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Blog

Rector's Rhetoric -March 2017

Posted by Father John Norvell on February 27, 2017 0 Comments

It’s been said that imitation is the sincerest form of flattery. I suppose that’s true unless it’s done in mockery. I’ve been thinking about that as I prepare for Lent—who am I grooming myself to become, or better yet, who is God grooming me to become? What shape, what form, am I taking? Twenty-nine years of ordained ministry. . . have I changed for the better or am I still the same old person that I was so long ago? Perhaps that’s for someone else to evaluate. I can learn new things. I can even get better at performing the tasks that are expected of me, but am I different in the ways that really matter? Psychologists tell us that who we are and what we will be are determined long before we can even understand such things, but I’d like to think that I can change, because there are times when I don’t really like who I am.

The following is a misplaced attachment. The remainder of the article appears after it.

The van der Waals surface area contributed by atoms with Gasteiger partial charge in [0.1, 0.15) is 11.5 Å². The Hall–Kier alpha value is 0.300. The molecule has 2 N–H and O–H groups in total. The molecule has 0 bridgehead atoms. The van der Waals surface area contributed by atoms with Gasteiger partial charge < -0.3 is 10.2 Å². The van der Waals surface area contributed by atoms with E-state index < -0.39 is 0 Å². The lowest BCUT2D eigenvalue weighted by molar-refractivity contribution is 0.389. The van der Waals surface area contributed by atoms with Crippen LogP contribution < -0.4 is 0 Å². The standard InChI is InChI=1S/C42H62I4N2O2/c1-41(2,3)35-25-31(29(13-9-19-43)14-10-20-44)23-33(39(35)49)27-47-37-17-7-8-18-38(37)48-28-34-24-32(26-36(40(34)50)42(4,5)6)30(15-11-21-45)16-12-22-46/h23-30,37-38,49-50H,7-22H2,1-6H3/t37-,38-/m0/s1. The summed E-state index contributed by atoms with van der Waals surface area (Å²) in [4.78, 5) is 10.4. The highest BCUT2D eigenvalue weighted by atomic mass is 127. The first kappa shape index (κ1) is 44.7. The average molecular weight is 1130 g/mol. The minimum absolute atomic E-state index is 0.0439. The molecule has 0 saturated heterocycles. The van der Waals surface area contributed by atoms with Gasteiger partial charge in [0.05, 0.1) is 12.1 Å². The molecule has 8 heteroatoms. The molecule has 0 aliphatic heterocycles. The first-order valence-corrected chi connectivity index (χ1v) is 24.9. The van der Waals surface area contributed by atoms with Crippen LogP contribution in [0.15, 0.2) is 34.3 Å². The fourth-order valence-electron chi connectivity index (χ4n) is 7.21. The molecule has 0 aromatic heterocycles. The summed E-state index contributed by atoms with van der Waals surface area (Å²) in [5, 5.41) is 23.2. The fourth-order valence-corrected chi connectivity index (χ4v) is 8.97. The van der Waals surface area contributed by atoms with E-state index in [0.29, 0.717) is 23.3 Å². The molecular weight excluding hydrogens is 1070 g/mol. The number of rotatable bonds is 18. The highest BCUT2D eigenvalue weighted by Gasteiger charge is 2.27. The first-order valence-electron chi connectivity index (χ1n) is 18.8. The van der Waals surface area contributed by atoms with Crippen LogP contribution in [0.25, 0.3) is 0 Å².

There’s a priestly tradition in the Church that has fallen out of use for many, and that is to wear a black cassock beneath the white alb when celebrating the Eucharist. For a lot of us it’s just too hot, especially in the summer months, but I understand the symbolism. It’s the reminder that we are the sinful creatures that no honest person could deny. It is only when we put on Christ that the colors change and we are made new, and clean, and whole again. Putting on Christ, imitating Christ, letting Christ shape you into the person he desires, is a long and often arduous journey. It may take forty days or a lifetime of forty days, but that’s the kind of work our Lord seeks to do in each of us—changing, shaping, transforming us into our authentic selves.

As I contemplate the mystery of who I am and where I’m going, I must never lose sight that the desire for change was never mine to begin with. There is a longing that God creates in each of us because God desires communion. Achingly, God’s heart goes out to us in the form of a Son who will soon show us the extent of his love and what he desires in response. My hope is that we will approach Holy Week with hearts wide open, that his best work will be accomplished in you and in me. Come Lord Jesus.

Faithfully,

FJ+

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